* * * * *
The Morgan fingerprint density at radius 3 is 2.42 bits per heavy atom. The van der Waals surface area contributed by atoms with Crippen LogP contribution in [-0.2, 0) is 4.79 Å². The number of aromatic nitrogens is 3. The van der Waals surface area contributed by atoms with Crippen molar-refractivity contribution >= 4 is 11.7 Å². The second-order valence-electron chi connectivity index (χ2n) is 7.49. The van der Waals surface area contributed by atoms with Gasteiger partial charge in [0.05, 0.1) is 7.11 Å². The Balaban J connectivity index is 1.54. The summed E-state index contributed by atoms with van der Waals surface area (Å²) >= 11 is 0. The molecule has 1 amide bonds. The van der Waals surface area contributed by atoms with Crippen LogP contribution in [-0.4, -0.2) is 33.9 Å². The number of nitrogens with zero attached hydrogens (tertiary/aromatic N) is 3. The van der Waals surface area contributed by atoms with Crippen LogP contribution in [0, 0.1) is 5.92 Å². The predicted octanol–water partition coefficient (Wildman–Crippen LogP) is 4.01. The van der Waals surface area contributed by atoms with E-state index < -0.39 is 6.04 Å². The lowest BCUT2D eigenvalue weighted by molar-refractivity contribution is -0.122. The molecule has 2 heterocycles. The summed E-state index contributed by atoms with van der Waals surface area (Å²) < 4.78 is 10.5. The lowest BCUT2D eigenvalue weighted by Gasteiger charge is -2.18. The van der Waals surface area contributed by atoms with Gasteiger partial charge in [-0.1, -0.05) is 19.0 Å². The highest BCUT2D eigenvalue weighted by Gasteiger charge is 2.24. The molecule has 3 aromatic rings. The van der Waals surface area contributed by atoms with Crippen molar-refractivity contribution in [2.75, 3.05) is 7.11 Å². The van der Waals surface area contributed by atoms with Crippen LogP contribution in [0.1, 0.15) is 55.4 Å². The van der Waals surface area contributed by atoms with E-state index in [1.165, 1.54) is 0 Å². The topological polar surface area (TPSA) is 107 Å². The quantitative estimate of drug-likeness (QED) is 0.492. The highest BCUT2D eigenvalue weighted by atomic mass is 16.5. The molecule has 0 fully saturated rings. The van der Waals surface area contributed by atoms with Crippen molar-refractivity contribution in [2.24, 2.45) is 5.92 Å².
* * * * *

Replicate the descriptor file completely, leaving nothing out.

The Morgan fingerprint density at radius 3 is 2.42 bits per heavy atom. The van der Waals surface area contributed by atoms with Crippen LogP contribution in [-0.2, 0) is 4.79 Å². The number of aromatic nitrogens is 3. The van der Waals surface area contributed by atoms with Crippen molar-refractivity contribution >= 4 is 11.7 Å². The second-order valence-electron chi connectivity index (χ2n) is 7.49. The van der Waals surface area contributed by atoms with Gasteiger partial charge in [0.05, 0.1) is 7.11 Å². The Balaban J connectivity index is 1.54. The summed E-state index contributed by atoms with van der Waals surface area (Å²) >= 11 is 0. The molecule has 1 amide bonds. The van der Waals surface area contributed by atoms with Crippen LogP contribution in [-0.4, -0.2) is 33.9 Å². The number of nitrogens with zero attached hydrogens (tertiary/aromatic N) is 3. The van der Waals surface area contributed by atoms with Crippen LogP contribution in [0, 0.1) is 5.92 Å². The predicted octanol–water partition coefficient (Wildman–Crippen LogP) is 4.01. The van der Waals surface area contributed by atoms with E-state index < -0.39 is 6.04 Å². The lowest BCUT2D eigenvalue weighted by molar-refractivity contribution is -0.122. The molecule has 2 heterocycles. The summed E-state index contributed by atoms with van der Waals surface area (Å²) < 4.78 is 10.5. The lowest BCUT2D eigenvalue weighted by Gasteiger charge is -2.18. The van der Waals surface area contributed by atoms with Gasteiger partial charge in [-0.1, -0.05) is 19.0 Å². The highest BCUT2D eigenvalue weighted by Gasteiger charge is 2.24. The molecule has 3 aromatic rings. The van der Waals surface area contributed by atoms with Crippen molar-refractivity contribution in [2.75, 3.05) is 7.11 Å². The van der Waals surface area contributed by atoms with Crippen LogP contribution in [0.1, 0.15) is 55.4 Å². The van der Waals surface area contributed by atoms with E-state index in [1.165, 1.54) is 0 Å². The topological polar surface area (TPSA) is 107 Å². The quantitative estimate of drug-likeness (QED) is 0.492. The highest BCUT2D eigenvalue weighted by atomic mass is 16.5. The molecule has 0 fully saturated rings. The van der Waals surface area contributed by atoms with Crippen molar-refractivity contribution in [2.24, 2.45) is 5.92 Å².